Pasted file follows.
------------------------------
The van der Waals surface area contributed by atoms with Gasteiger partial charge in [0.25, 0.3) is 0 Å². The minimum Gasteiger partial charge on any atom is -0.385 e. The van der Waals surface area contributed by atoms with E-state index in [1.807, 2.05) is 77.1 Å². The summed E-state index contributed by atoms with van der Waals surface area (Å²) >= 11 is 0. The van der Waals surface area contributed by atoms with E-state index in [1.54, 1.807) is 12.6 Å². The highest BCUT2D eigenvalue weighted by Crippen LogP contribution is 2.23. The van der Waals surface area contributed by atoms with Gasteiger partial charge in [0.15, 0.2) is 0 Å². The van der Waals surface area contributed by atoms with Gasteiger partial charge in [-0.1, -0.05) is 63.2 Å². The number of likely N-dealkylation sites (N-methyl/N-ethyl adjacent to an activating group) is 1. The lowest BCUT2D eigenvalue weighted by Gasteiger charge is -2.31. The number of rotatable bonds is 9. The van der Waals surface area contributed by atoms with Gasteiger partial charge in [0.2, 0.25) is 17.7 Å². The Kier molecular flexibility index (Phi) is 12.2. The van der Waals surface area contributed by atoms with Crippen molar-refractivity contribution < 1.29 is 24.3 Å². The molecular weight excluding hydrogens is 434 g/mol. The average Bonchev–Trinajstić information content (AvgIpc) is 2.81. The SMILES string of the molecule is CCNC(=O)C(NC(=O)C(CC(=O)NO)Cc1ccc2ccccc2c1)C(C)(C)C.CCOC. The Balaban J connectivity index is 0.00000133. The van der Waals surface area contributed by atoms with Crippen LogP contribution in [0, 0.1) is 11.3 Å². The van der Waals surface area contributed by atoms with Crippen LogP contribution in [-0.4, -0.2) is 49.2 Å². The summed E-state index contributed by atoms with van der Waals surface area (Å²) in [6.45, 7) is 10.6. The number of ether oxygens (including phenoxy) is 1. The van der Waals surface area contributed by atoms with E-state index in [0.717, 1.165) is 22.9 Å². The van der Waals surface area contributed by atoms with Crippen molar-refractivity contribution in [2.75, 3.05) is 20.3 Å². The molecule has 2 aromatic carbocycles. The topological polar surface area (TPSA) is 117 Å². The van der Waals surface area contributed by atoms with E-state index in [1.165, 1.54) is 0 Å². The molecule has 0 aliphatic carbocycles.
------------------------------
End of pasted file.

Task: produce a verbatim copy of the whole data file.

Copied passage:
The van der Waals surface area contributed by atoms with Gasteiger partial charge in [0.25, 0.3) is 0 Å². The minimum Gasteiger partial charge on any atom is -0.385 e. The van der Waals surface area contributed by atoms with E-state index in [1.807, 2.05) is 77.1 Å². The summed E-state index contributed by atoms with van der Waals surface area (Å²) >= 11 is 0. The van der Waals surface area contributed by atoms with E-state index in [1.54, 1.807) is 12.6 Å². The highest BCUT2D eigenvalue weighted by Crippen LogP contribution is 2.23. The van der Waals surface area contributed by atoms with Gasteiger partial charge in [0.15, 0.2) is 0 Å². The van der Waals surface area contributed by atoms with Gasteiger partial charge in [-0.1, -0.05) is 63.2 Å². The number of likely N-dealkylation sites (N-methyl/N-ethyl adjacent to an activating group) is 1. The lowest BCUT2D eigenvalue weighted by Gasteiger charge is -2.31. The number of rotatable bonds is 9. The van der Waals surface area contributed by atoms with Gasteiger partial charge in [0.2, 0.25) is 17.7 Å². The Kier molecular flexibility index (Phi) is 12.2. The van der Waals surface area contributed by atoms with Crippen molar-refractivity contribution < 1.29 is 24.3 Å². The molecular weight excluding hydrogens is 434 g/mol. The average Bonchev–Trinajstić information content (AvgIpc) is 2.81. The SMILES string of the molecule is CCNC(=O)C(NC(=O)C(CC(=O)NO)Cc1ccc2ccccc2c1)C(C)(C)C.CCOC. The Balaban J connectivity index is 0.00000133. The van der Waals surface area contributed by atoms with Crippen LogP contribution in [0, 0.1) is 11.3 Å². The van der Waals surface area contributed by atoms with Crippen LogP contribution in [-0.4, -0.2) is 49.2 Å². The summed E-state index contributed by atoms with van der Waals surface area (Å²) in [6.45, 7) is 10.6. The number of ether oxygens (including phenoxy) is 1. The van der Waals surface area contributed by atoms with E-state index in [0.717, 1.165) is 22.9 Å². The van der Waals surface area contributed by atoms with Crippen molar-refractivity contribution in [2.75, 3.05) is 20.3 Å². The molecule has 2 aromatic carbocycles. The topological polar surface area (TPSA) is 117 Å². The van der Waals surface area contributed by atoms with E-state index in [1.165, 1.54) is 0 Å². The molecule has 0 aliphatic carbocycles.